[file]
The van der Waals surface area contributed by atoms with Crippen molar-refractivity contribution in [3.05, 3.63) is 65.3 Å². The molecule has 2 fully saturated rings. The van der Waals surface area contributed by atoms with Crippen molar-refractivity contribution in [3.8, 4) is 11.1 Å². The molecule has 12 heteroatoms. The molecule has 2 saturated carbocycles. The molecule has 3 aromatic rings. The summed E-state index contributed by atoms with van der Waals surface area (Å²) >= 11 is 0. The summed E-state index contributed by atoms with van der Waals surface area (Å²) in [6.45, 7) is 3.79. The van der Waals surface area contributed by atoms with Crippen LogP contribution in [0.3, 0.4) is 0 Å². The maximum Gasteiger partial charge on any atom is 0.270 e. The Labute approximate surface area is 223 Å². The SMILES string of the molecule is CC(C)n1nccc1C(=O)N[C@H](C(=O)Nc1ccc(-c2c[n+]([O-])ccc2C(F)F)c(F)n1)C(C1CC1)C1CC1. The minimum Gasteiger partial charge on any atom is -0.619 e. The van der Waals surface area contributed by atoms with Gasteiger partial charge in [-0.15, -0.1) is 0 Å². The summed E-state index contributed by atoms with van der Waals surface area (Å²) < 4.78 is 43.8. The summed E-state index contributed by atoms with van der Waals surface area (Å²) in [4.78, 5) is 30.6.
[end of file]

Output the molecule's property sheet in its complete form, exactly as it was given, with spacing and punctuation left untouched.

The van der Waals surface area contributed by atoms with Crippen molar-refractivity contribution in [3.05, 3.63) is 65.3 Å². The molecule has 2 fully saturated rings. The van der Waals surface area contributed by atoms with Crippen molar-refractivity contribution in [3.8, 4) is 11.1 Å². The molecule has 12 heteroatoms. The molecule has 2 saturated carbocycles. The molecule has 3 aromatic rings. The summed E-state index contributed by atoms with van der Waals surface area (Å²) >= 11 is 0. The summed E-state index contributed by atoms with van der Waals surface area (Å²) in [6.45, 7) is 3.79. The van der Waals surface area contributed by atoms with Crippen LogP contribution in [0.3, 0.4) is 0 Å². The maximum Gasteiger partial charge on any atom is 0.270 e. The Labute approximate surface area is 223 Å². The SMILES string of the molecule is CC(C)n1nccc1C(=O)N[C@H](C(=O)Nc1ccc(-c2c[n+]([O-])ccc2C(F)F)c(F)n1)C(C1CC1)C1CC1. The minimum Gasteiger partial charge on any atom is -0.619 e. The van der Waals surface area contributed by atoms with Gasteiger partial charge in [-0.15, -0.1) is 0 Å². The summed E-state index contributed by atoms with van der Waals surface area (Å²) < 4.78 is 43.8. The summed E-state index contributed by atoms with van der Waals surface area (Å²) in [4.78, 5) is 30.6.